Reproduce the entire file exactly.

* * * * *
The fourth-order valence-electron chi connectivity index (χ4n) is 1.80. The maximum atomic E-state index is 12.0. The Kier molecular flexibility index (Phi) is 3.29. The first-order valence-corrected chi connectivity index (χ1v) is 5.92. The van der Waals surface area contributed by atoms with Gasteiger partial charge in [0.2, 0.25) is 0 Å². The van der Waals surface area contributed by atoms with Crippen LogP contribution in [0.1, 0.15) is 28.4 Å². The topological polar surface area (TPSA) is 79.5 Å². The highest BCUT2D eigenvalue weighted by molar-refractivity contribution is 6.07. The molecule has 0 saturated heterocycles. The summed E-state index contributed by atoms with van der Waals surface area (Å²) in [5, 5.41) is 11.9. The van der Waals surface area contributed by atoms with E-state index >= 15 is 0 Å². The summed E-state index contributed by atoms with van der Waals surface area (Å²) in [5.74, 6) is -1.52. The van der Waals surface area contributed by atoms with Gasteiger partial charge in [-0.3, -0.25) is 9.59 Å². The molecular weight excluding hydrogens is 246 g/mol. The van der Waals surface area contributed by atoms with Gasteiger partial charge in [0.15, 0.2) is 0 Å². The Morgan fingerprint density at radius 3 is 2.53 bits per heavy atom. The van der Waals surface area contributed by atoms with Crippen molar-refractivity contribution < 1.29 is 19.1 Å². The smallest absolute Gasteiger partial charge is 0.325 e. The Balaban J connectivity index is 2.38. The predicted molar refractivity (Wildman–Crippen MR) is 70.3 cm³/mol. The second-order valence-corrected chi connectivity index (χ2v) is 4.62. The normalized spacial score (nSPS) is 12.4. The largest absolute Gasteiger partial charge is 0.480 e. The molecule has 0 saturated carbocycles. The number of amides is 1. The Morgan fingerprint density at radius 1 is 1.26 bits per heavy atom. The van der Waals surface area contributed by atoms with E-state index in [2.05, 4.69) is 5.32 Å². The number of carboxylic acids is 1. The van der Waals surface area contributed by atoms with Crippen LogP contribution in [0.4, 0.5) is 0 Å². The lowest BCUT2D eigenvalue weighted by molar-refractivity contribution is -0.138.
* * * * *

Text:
The fourth-order valence-electron chi connectivity index (χ4n) is 1.80. The maximum atomic E-state index is 12.0. The Kier molecular flexibility index (Phi) is 3.29. The first-order valence-corrected chi connectivity index (χ1v) is 5.92. The van der Waals surface area contributed by atoms with Gasteiger partial charge in [0.2, 0.25) is 0 Å². The van der Waals surface area contributed by atoms with Crippen LogP contribution in [0.1, 0.15) is 28.4 Å². The topological polar surface area (TPSA) is 79.5 Å². The highest BCUT2D eigenvalue weighted by molar-refractivity contribution is 6.07. The molecule has 0 saturated heterocycles. The summed E-state index contributed by atoms with van der Waals surface area (Å²) in [5, 5.41) is 11.9. The van der Waals surface area contributed by atoms with E-state index >= 15 is 0 Å². The summed E-state index contributed by atoms with van der Waals surface area (Å²) in [5.74, 6) is -1.52. The van der Waals surface area contributed by atoms with Gasteiger partial charge in [-0.3, -0.25) is 9.59 Å². The molecular weight excluding hydrogens is 246 g/mol. The van der Waals surface area contributed by atoms with Gasteiger partial charge in [0.15, 0.2) is 0 Å². The Morgan fingerprint density at radius 3 is 2.53 bits per heavy atom. The van der Waals surface area contributed by atoms with Crippen molar-refractivity contribution < 1.29 is 19.1 Å². The smallest absolute Gasteiger partial charge is 0.325 e. The Balaban J connectivity index is 2.38. The predicted molar refractivity (Wildman–Crippen MR) is 70.3 cm³/mol. The second-order valence-corrected chi connectivity index (χ2v) is 4.62. The normalized spacial score (nSPS) is 12.4. The largest absolute Gasteiger partial charge is 0.480 e. The molecule has 0 saturated carbocycles. The number of amides is 1. The Morgan fingerprint density at radius 1 is 1.26 bits per heavy atom. The van der Waals surface area contributed by atoms with E-state index in [2.05, 4.69) is 5.32 Å². The number of carboxylic acids is 1. The van der Waals surface area contributed by atoms with Crippen LogP contribution in [0.4, 0.5) is 0 Å². The lowest BCUT2D eigenvalue weighted by molar-refractivity contribution is -0.138.